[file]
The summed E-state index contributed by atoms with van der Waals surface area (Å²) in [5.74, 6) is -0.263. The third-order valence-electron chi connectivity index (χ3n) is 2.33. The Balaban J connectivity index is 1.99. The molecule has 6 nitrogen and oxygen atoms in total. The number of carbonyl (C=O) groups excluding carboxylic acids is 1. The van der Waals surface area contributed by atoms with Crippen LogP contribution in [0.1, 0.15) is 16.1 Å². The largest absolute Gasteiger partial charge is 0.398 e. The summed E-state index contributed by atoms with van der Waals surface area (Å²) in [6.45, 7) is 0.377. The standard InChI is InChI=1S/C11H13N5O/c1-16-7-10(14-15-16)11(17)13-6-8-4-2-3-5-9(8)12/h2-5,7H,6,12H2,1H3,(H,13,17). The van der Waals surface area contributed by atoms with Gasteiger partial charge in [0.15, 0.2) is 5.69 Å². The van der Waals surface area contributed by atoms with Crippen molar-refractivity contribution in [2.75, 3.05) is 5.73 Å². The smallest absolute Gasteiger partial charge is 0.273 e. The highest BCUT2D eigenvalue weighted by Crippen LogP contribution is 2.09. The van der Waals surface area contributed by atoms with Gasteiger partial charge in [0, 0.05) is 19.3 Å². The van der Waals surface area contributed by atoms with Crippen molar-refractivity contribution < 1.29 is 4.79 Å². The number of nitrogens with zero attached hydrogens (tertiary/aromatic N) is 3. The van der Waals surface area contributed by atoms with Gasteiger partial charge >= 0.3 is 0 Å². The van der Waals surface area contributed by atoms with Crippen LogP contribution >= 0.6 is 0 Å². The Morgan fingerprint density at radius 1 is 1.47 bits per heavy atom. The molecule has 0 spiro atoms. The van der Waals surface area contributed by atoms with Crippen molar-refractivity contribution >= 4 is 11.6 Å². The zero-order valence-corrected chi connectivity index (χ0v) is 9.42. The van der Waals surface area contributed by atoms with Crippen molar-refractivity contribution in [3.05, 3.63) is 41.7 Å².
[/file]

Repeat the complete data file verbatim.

The summed E-state index contributed by atoms with van der Waals surface area (Å²) in [5.74, 6) is -0.263. The third-order valence-electron chi connectivity index (χ3n) is 2.33. The Balaban J connectivity index is 1.99. The molecule has 6 nitrogen and oxygen atoms in total. The number of carbonyl (C=O) groups excluding carboxylic acids is 1. The van der Waals surface area contributed by atoms with Crippen LogP contribution in [0.1, 0.15) is 16.1 Å². The largest absolute Gasteiger partial charge is 0.398 e. The summed E-state index contributed by atoms with van der Waals surface area (Å²) in [6.45, 7) is 0.377. The standard InChI is InChI=1S/C11H13N5O/c1-16-7-10(14-15-16)11(17)13-6-8-4-2-3-5-9(8)12/h2-5,7H,6,12H2,1H3,(H,13,17). The van der Waals surface area contributed by atoms with Gasteiger partial charge in [0.15, 0.2) is 5.69 Å². The van der Waals surface area contributed by atoms with Crippen molar-refractivity contribution in [2.75, 3.05) is 5.73 Å². The smallest absolute Gasteiger partial charge is 0.273 e. The highest BCUT2D eigenvalue weighted by Crippen LogP contribution is 2.09. The van der Waals surface area contributed by atoms with Gasteiger partial charge in [0, 0.05) is 19.3 Å². The van der Waals surface area contributed by atoms with Crippen molar-refractivity contribution < 1.29 is 4.79 Å². The number of nitrogens with zero attached hydrogens (tertiary/aromatic N) is 3. The van der Waals surface area contributed by atoms with Gasteiger partial charge >= 0.3 is 0 Å². The van der Waals surface area contributed by atoms with Crippen LogP contribution >= 0.6 is 0 Å². The Morgan fingerprint density at radius 1 is 1.47 bits per heavy atom. The molecule has 0 spiro atoms. The van der Waals surface area contributed by atoms with Crippen molar-refractivity contribution >= 4 is 11.6 Å². The zero-order valence-corrected chi connectivity index (χ0v) is 9.42. The van der Waals surface area contributed by atoms with Crippen molar-refractivity contribution in [3.05, 3.63) is 41.7 Å².